There are also smaller groups and organizations that work on raising awareness and educating people about making small changes for bigger impact. There are some restaurants that use bio packaging for take-away food as well as local coastal clean up groups. Macau is also a place where a lot of people come and go - there are Facebook groups where people can sell or give away household, furniture or clothing items to find a new home. All of this really matters and can make a difference.
What about diet: do you reckon people in Macau make dietary choices based on environmental awareness?
S: No, I think a lot of people make dietary choices based on their budgets and what’s accessible. This I think is the same in a lot of countries in the world. There are some people who do, but the large majority, no.
K: Macau people care about the city they live in. You won’t see much littering around and after Typhoon Hato hit Macau, everyone went on the streets to clean the city. If there was an option, local people would buy local produce. The problem is though that there is no farming in Macau and no local food production - the city is highly urban and there is no land for farming. We do however have some small artisanal producers. We love locally-brewed kombucha, Blissful Bombooch by The Blissful Carrot.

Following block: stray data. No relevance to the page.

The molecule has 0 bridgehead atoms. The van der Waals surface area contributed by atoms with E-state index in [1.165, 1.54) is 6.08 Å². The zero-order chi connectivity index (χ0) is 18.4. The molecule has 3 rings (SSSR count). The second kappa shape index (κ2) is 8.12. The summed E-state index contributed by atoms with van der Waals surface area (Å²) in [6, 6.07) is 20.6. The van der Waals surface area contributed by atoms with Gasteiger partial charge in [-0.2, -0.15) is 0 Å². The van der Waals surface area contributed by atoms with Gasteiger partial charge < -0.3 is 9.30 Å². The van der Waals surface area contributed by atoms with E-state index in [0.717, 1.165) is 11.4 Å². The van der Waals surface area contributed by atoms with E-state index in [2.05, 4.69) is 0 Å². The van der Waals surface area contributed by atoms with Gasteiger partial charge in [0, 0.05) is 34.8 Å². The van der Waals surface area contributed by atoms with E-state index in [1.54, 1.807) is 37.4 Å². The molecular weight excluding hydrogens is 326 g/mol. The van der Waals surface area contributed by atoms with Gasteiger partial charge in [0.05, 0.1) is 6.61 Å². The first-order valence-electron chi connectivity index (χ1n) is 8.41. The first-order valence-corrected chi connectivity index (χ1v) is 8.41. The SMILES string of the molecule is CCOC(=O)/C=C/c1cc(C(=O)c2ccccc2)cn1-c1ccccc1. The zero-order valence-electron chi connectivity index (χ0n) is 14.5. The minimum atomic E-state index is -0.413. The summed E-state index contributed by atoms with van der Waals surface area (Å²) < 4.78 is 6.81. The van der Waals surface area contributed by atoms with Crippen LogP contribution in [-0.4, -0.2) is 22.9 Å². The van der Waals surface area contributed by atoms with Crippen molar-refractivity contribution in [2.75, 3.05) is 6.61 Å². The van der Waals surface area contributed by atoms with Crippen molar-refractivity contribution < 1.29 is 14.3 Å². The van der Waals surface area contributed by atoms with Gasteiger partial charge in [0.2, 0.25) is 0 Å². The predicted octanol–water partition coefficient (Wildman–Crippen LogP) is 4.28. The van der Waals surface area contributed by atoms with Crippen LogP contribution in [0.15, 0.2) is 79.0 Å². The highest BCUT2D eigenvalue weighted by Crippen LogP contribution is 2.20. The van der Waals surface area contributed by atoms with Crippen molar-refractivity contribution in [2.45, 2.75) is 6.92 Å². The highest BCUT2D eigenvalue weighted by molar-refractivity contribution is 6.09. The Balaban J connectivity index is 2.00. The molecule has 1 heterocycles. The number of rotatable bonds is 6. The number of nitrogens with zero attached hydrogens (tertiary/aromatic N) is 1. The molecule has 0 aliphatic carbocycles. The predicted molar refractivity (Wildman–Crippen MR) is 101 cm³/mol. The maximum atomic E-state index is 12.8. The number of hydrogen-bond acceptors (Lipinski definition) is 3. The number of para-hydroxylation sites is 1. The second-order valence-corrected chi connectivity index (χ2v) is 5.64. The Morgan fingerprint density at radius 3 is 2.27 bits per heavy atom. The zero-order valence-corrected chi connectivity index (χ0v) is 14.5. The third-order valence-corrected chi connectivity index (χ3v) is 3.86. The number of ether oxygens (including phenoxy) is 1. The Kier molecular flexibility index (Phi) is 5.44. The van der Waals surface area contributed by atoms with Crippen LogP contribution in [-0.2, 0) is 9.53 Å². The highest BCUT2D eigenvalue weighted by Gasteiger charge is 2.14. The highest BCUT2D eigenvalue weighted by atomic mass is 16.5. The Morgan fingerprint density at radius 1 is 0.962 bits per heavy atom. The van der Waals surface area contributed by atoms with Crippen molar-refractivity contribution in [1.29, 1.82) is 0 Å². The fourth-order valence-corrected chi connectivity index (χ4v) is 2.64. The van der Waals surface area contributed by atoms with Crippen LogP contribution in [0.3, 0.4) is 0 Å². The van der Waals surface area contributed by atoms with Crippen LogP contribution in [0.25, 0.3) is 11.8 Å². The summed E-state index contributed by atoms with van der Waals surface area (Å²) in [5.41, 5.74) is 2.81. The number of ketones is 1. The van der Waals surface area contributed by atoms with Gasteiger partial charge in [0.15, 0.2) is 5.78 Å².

Hong Kong and Singapore are both hosting green festivals like Green Is The New Black and The Conscious Collective to raise awareness for environmental issues. Do you see initiatives like these taking place in Macau too? Why/why not?
Currently there aren’t any big-scale festivals or initiatives to raise awareness around environmental issues. But small steps lead to big happenings. Recently there was a Fashion Rejuvenation Exhibition of Eco-friendly and Functional Fashion at Macao Fashion Gallery. There is space for more. Cha Bei at Galaxy Macau has just launched a series of Conscience talks and perhaps that’s a great starting point to get more people involved.